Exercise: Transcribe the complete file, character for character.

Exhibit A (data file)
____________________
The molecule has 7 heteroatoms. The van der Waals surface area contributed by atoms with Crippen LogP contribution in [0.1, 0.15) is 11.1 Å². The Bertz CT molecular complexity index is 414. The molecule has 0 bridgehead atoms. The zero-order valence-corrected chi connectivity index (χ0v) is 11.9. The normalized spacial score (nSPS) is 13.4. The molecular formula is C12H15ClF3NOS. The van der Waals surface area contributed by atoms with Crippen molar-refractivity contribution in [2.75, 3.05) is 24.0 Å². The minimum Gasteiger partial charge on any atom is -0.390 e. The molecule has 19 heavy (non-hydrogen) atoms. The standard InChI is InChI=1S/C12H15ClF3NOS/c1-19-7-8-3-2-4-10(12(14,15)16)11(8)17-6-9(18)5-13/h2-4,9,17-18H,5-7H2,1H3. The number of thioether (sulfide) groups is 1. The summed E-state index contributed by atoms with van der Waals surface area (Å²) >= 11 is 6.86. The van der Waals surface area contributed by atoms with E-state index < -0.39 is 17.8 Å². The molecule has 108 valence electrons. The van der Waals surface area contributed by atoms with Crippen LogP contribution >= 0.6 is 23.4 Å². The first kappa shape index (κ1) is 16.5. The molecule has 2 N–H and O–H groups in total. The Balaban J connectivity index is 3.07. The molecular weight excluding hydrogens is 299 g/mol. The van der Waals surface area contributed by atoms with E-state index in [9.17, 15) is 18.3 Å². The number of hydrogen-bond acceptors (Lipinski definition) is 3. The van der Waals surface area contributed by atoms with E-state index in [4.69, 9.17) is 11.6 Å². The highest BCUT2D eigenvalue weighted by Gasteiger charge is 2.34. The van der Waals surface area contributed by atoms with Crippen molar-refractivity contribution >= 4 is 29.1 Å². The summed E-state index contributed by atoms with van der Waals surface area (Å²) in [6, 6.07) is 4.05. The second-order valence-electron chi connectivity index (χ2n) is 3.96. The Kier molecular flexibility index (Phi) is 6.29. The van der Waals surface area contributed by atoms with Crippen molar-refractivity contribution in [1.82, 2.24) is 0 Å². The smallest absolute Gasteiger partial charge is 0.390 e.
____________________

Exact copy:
The molecule has 7 heteroatoms. The van der Waals surface area contributed by atoms with Crippen LogP contribution in [0.1, 0.15) is 11.1 Å². The Bertz CT molecular complexity index is 414. The molecule has 0 bridgehead atoms. The zero-order valence-corrected chi connectivity index (χ0v) is 11.9. The normalized spacial score (nSPS) is 13.4. The molecular formula is C12H15ClF3NOS. The van der Waals surface area contributed by atoms with Crippen molar-refractivity contribution in [2.75, 3.05) is 24.0 Å². The minimum Gasteiger partial charge on any atom is -0.390 e. The molecule has 19 heavy (non-hydrogen) atoms. The standard InChI is InChI=1S/C12H15ClF3NOS/c1-19-7-8-3-2-4-10(12(14,15)16)11(8)17-6-9(18)5-13/h2-4,9,17-18H,5-7H2,1H3. The number of thioether (sulfide) groups is 1. The summed E-state index contributed by atoms with van der Waals surface area (Å²) >= 11 is 6.86. The van der Waals surface area contributed by atoms with E-state index < -0.39 is 17.8 Å². The molecule has 108 valence electrons. The van der Waals surface area contributed by atoms with Crippen LogP contribution >= 0.6 is 23.4 Å². The first kappa shape index (κ1) is 16.5. The molecule has 2 N–H and O–H groups in total. The Balaban J connectivity index is 3.07. The molecular weight excluding hydrogens is 299 g/mol. The van der Waals surface area contributed by atoms with E-state index in [9.17, 15) is 18.3 Å². The number of hydrogen-bond acceptors (Lipinski definition) is 3. The van der Waals surface area contributed by atoms with E-state index in [4.69, 9.17) is 11.6 Å². The highest BCUT2D eigenvalue weighted by Gasteiger charge is 2.34. The van der Waals surface area contributed by atoms with Crippen molar-refractivity contribution >= 4 is 29.1 Å². The summed E-state index contributed by atoms with van der Waals surface area (Å²) in [6, 6.07) is 4.05. The second-order valence-electron chi connectivity index (χ2n) is 3.96. The Kier molecular flexibility index (Phi) is 6.29. The van der Waals surface area contributed by atoms with Crippen molar-refractivity contribution in [1.82, 2.24) is 0 Å². The smallest absolute Gasteiger partial charge is 0.390 e.